The Laffer Curve (a stylized version of which is shown above) is a very simple statement about the relationship between tax rates and tax revenues. For example, the Laffer Curve says that tax rates that are too high can result in reduced revenues. The UK has just proved that this is true. A few years ago, the UK raised the top tax rate on those making more than £1 million to 50%. The result? Tax collections from millionaires fell by £7 billion. Many millionaires (perhaps as many as two thirds) left the country, while others figured out how to reduce their reported income.
Here are the facts:
In the 2009-10 tax year, more than 16,000 people declared an annual income of more than £1 million to HM Revenue and Customs.
This number fell to just 6,000 after Gordon Brown introduced the new 50p top rate of income tax shortly before the last general election.
George Osborne, the Chancellor, announced in the Budget earlier this year that the 50p top rate will be reduced to 45p from next April.
Since the announcement, the number of people declaring annual incomes of more than £1 million has risen to 10,000.
Last night, Harriet Baldwin, the Conservative MP who uncovered the latest figures, said: “Labour’s ideological tax hike led to a tax cull of millionaires."
Far from raising funds, it actually cost the UK £7 billion in lost tax revenue.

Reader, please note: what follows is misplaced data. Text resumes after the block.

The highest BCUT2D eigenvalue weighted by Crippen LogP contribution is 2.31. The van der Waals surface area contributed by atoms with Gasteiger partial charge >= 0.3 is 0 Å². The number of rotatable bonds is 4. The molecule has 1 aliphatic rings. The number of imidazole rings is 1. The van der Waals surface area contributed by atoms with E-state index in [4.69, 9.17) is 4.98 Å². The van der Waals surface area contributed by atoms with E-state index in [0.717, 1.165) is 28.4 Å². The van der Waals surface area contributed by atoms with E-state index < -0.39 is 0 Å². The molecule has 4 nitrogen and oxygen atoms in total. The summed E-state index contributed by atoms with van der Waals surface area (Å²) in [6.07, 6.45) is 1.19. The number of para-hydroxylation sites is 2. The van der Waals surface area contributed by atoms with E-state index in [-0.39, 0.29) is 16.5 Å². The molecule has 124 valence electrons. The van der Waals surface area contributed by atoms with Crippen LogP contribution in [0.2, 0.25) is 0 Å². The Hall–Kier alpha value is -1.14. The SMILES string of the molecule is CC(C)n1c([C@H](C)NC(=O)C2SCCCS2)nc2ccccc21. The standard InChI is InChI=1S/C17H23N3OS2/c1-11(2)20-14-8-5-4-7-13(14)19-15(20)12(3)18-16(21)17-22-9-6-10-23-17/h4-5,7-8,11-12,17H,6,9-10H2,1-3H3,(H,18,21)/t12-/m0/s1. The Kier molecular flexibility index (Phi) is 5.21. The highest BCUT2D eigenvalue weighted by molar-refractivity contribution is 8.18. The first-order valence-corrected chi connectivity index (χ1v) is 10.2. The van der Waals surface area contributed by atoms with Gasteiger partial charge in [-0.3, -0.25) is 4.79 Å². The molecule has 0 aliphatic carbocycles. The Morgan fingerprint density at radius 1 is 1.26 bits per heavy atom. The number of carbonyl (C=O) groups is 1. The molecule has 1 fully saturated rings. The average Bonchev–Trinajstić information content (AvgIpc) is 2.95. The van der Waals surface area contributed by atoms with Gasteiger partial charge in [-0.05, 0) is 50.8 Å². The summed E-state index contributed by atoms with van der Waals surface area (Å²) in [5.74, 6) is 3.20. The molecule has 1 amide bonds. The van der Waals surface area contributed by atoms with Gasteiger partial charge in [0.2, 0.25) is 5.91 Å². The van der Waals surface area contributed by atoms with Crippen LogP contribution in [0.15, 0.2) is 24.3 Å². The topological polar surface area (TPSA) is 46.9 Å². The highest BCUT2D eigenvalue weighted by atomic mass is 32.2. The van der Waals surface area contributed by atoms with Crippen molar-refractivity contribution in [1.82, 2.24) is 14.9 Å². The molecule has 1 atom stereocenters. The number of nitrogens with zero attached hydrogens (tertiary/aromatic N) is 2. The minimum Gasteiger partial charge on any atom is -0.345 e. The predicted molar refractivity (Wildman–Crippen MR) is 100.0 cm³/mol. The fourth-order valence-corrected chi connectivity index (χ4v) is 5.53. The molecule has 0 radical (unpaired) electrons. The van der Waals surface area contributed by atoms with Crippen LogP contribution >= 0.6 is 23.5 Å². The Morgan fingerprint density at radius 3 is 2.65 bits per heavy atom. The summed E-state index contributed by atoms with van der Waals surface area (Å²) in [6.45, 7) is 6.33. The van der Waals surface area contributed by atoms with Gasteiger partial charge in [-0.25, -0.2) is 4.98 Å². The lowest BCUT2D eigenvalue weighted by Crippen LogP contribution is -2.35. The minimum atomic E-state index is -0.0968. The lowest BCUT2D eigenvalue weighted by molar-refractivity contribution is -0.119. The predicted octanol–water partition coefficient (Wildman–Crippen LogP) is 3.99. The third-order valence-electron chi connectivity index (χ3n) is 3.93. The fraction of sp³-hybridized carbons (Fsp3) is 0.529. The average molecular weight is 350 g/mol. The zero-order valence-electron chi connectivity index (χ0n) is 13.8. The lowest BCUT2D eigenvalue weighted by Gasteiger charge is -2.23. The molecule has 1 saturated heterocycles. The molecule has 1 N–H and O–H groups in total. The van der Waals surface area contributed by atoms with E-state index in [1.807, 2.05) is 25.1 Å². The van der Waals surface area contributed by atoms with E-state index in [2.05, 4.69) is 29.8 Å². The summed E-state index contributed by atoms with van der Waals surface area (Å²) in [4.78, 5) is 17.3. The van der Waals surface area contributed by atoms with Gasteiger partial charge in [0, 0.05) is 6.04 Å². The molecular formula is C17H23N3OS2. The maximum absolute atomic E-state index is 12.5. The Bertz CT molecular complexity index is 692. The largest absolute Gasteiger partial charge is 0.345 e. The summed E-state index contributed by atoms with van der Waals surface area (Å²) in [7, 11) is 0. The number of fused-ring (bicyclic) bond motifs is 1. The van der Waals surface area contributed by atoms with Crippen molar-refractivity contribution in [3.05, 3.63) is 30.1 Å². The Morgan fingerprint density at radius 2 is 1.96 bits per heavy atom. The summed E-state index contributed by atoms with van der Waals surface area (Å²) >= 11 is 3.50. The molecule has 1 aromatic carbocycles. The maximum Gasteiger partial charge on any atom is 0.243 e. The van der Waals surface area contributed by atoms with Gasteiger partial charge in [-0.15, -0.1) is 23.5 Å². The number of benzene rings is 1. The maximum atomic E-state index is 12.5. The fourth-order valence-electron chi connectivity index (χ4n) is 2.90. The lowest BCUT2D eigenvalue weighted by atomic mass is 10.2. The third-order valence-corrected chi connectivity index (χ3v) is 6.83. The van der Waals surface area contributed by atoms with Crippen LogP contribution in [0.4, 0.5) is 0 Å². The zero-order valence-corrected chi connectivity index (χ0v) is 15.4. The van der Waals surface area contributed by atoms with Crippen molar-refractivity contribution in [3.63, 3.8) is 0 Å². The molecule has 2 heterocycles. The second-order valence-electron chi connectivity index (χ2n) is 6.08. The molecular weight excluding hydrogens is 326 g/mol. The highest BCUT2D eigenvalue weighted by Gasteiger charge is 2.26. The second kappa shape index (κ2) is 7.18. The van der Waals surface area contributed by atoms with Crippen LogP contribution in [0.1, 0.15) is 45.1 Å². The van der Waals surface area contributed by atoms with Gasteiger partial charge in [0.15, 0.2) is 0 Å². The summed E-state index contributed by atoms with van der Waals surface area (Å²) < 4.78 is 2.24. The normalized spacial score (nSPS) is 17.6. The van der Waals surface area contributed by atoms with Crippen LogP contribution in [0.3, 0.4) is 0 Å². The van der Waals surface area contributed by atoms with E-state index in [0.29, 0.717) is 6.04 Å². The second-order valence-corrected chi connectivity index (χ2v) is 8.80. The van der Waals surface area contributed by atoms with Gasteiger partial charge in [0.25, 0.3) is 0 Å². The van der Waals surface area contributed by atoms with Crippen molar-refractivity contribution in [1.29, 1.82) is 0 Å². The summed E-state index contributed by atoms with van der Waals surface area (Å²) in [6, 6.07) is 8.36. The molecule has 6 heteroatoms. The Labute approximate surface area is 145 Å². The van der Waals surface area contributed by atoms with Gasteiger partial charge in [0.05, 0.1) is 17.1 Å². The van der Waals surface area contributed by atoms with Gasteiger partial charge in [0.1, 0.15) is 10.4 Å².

To further explain the Laffer Curve: We don't know the actual shape of the Laffer Curve (the red portion of the chart above), but we do know where three points on the curve lie: if tax rates are zero, tax revenues obviously will be zero (#1); if tax rates are 100%, tax revenues will also be zero, since no one will be willing to work (#2); and there is a tax rate "C" that maximizes revenue (#3), because it minimizes tax evasion, maximizes the incentives to work and invest, and strikes the most efficient balance between the size of the public and private sectors, thus boosting overall economic growth and increasing the tax base. Furthermore, we know that in the region "A" of the curve an increase in tax rates will lead to reduced revenue, while in region "B" an increase in tax rates will lead to increased revenue.
As Jean Baptiste Colbert once said, "The art of taxation consists in so plucking the goose as to get the most feathers with the least hissing.”
This is what the fiscal cliff negotiations now underway in Washington are all about: Will higher rates on the so-called "rich" produce increased tax revenues or not? The Democrats say they will, believing that we are in region B of the Laffer Curve, while the Republicans say they won't, believing that we are in region A.
As a supply sider, and in my experience, I think politicians too often underestimate the impact of taxes on people's incentives to work and invest. In fact, when the CBO projects the budget impact of proposed changes to tax rates, it explicitly ignores the dynamic effect of changes in tax rates, assuming that an increase in tax rates will always produce a proportionate increase in tax revenues. The UK has just proved that you can't always assume this will be true. Higher tax rates do reduce people's incentives to work harder, save, and invest, and that can lead to a weaker economy and a smaller tax base. Moreover, higher tax rates can lead to increased tax evasion, or to increased tax avoidance activities.
The UK's experience with raising taxes on the rich provides a timely lesson for our politicians in Washington. We would all be much better off if they avoided higher tax rates on the rich, and instead focused on simplifying the tax code (by eliminating or limiting deductions, loopholes and subsidies), reducing taxes on business wherever possible (consumers are the ones that ultimately pay the bulk of corporate taxes), and reducing spending, particularly on entitlement programs.